House of Parliament

The House of the Nation

Az Országház dunai látképe.
  A night view of the Danube-side facade of the beautifully
  illuminated House of Parliament

The House of Parliament, home to the National Assembly, is deservedly considered one of the most stunning such buildings of the world. The city’s iconic building, which has been a World Heritage Site since 2011 together with the Banks of the Danube, the Buda Castle Quarter and Andrássy Avenue, is an invaluable part of our national treasure and the pride of the Hungarian nation. The House of Parliament is home to Hungary’s legislative body and the Holy Crown, as well as serving as the workplace of 199 MPs and their support staff of 741 people.



Construction of the House of Parliament

Az Országház látképe.
  Lajos Rauscher: The riverside view of the House of
  Parliament, 1899

This magnificent building, built over 17 years (1885–1902) at the end of the 19th century, has become the symbol of Hungary and its capital by now. The period of its construction was characterised by a dynamic boom, almost unprecedented in Hungary's economy. This was the time when Heroes' Square, Andrássy Avenue, Nyugati Railway Station and several bridges over the Danube were built and also when the continent’s first underground railway was opened. We could safely say that the largest domestic project of the period, however, was the construction of the House of Parliament, which in itself had a significant impact on the country’s economic development. The project was commissioned with the express intention to use Hungarian materials, involve Hungarian craftsmen and manufacturers, and use the flora of the Carpathian Basin as the inspiration for the decorative elements. Nothing was spared during the works, for example 40 kilograms of 22-23 carat gold were used for the building’s decorations. Chief architect and designer Imre Steindl, together with many artists and craftsmen of the era, created this unique work of art as a manifestation of the strength and self-belief of Hungarians.



The exterior and the style of the building

   The House of Parliament and Kossuth Square with the
   statue of Francis II Rákóczi

The House is awe-inspiring in its sheer dimensions: its width at its broadest point is 123 metres and its wing parallel to the Danube is 271 metres long. It boasts an impressive dome height of 96 metres. The House is a mixture of various architectural styles and motifs: its floor plan is Baroque, its facade bears Gothic ornamentation, and its ceilings are decorated in Renaissance style.







 The symbolism of the architecture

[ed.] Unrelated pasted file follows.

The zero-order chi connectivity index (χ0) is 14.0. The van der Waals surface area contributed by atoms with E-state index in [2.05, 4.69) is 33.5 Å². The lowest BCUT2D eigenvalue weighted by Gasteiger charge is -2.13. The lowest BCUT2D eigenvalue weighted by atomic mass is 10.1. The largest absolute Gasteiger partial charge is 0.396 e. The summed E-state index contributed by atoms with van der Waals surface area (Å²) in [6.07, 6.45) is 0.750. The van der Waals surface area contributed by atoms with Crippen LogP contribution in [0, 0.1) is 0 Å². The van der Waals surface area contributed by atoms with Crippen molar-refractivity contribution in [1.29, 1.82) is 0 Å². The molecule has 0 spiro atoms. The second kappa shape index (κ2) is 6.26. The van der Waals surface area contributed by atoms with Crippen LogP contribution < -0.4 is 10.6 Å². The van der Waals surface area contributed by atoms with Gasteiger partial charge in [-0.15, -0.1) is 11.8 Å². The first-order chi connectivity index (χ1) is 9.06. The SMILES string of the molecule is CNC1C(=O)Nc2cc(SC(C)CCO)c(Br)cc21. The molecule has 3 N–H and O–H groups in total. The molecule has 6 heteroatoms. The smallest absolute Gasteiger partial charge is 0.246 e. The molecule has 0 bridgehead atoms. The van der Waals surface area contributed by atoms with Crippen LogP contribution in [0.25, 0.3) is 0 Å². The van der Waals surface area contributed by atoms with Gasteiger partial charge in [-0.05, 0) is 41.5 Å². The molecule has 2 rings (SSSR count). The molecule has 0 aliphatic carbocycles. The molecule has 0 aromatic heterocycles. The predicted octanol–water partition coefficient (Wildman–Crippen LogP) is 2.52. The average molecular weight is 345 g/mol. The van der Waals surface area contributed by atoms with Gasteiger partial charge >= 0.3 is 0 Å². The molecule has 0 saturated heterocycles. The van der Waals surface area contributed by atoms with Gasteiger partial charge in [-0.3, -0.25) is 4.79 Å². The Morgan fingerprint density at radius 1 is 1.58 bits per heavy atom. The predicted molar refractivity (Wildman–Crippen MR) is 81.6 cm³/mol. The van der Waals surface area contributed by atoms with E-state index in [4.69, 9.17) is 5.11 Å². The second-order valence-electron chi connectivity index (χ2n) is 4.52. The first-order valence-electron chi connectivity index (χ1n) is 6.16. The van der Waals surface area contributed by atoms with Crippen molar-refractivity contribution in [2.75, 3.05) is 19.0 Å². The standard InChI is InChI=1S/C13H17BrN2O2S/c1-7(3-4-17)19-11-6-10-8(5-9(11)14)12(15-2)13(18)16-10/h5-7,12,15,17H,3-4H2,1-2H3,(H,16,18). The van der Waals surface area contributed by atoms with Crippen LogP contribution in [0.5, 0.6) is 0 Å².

Upper House Chamber

The House of Parliament was designed using clearly-defined symbolism, with the intention to convey important historical and political messages. The legacy of the bicameral legislation of the period, the Lower House and Upper House Chambers are flanked by towers and situated on either side of the Dome Hall. The two chambers are identical in size and layout, a reference to the equality of the Lower House, the scene of popular representation, and the historic Upper House. The Dome in the middle is the symbol of legislative unity and also a scene for the joint ceremonial sittings of the two houses.





Expressed in numbers

  The Grand Stairwell

The building has four levels and a total floor space of around 18,000 square metres. It is 473,000 cubic metres in volume, big enough for 50 five-storey apartment buildings. Around 40 million bricks and 30,000 cubic metres of carved stones were used for the construction. The facades are graced by 90 stone statues, depicting the great forefathers of Hungarian history. The other parts of the House also have an additional 152 statues. There are 29 entrances to the House of Parliament. It has a symmetric layout, the main spaces of the House trace a floor plan in the shape of a cross, with the Dome Hall at the point of intersection. The building includes 10 inner light wells, 14 lifts and hundreds of offices. The rooms are connected through a seemingly unfathomable system of corridors. Its red carpets stretch around 3 kilometres in length.



Old-fashioned exterior, modern technology

Központi óramű.
  The central clockwork of the exhibition entitled History
  of the House

The home of Hungarian legislation boasted the latest technological innovations. The roof structure was made of steel using state-of-the-art technology of the time. Its central heating and cooling system, among the most modern of its day in Europe, still functions perfectly today after some renovation. The gas lighting system was complemented with electric lighting. Many rooms were fitted with clocks controlled by a single, central mechanism. A modern fire extinguishing system and a telephone system with 24 extensions were also installed in the building.